Indigenous signs for countries in Scandinavia

Danish flag Norwegian flag David Bar-TzurSwedish flagFinnish flag

Scandinavia
[A], PO > signer, FO diagonally down, touches palm of [B with thumb against index finger], and DH twists upwards, keeping in contact with the palm, while opening to a [3] or a [5] so that the fingers are exposed to the viewer.4 (< some include Finland and Iceland, some only include these in the term "Nordic countries".)

Map of Europe

Flags: World flag database.
Map: Virtual Tourist.

For a quick, interesting resource for facts about this and other countries,
try Mystic Planet - The New Age directory of Planet Earth.


Explanation of glossing system used
(to understand how I describe the signs in this dictionary)

Denmark (Danmark)
[3], PO > signer, travels across chest while moving > DS. 2 For an animated gif of this sign, see ASL browser - Denmark.

Finland (Suomi)
(1) [X dot] taps chin with FT.2 For a QuickTime movie of this sign, see ASL browser - Finland. (2) [B], PO > NDS is held high and swerves in a backward "S" as seen by the signer and continues towards the right while twisting at the wrist. 1 (< shape of coastline.) (3) [X dot] taps teeth with FT.3 (Probably an older version of the first sign listed here.)

Iceland (Island)
[A dot], PO > signer, touches thumbtip to side of mouth and runs down chin, ending with PO down. For a QuickTime movie of this sign, see Laat het gebaren zien: Ijsland.

Norway (Norge)
(1) [1], PO away from signer, moves in diagonal from NDS up to face, descends slightly, then continues diagonal upward.2 (2) [N], PO away, moves in diagonal from NDS up to face, descends slightly, then continues diagonal upward.2 (< side of mountain and shape of the letter "N".) For an animated gif of this sign, see ASL browser - Norway.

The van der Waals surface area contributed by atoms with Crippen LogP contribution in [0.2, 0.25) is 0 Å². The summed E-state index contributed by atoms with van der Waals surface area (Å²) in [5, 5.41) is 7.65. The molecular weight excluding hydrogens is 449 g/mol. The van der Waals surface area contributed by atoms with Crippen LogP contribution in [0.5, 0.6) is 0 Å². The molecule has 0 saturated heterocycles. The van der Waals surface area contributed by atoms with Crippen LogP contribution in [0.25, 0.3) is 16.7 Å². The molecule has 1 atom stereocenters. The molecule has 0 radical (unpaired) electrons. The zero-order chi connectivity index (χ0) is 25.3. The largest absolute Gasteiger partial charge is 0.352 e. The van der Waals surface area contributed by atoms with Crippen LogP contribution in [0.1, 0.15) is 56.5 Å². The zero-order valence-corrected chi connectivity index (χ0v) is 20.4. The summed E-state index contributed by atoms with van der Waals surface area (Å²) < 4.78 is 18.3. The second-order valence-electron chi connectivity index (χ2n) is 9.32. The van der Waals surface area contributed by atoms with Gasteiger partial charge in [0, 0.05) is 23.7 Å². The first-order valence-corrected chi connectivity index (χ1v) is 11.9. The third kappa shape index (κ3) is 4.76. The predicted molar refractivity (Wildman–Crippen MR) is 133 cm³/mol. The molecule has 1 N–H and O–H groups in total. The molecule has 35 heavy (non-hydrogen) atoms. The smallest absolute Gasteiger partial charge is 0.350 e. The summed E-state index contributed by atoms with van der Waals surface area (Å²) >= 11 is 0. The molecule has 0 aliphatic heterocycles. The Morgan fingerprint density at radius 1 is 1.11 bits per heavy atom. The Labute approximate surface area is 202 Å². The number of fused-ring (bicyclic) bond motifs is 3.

Sweden (Sverige)
(1) [5^] touchs NDH [B], PO down, then ascends while closing to [O^] 2x.2 For an animated gif of this sign, see ASL browser - Sweden. (2) [5^], PO down, touches forearm close to elbow, then ascends while closing to [O^] 2x.1 (< mountain.)


List of sources cited

1. Sandager, O. K. (1986). Sign languages around the world North Hollywood, California: OK Publ.
2. Signs around the world: Countries [Videotape]. Burtonsville, MD: Sign Media.
3. From a handout I was given that included indigenous signs I have seen in other reference works, so it seems properly researched.
4. Go to Tegnviser, and click on "Klikk her for starte TegnViserFlash", or if that fails, "klikk her", and then scroll to "skandinavisk" and click again.

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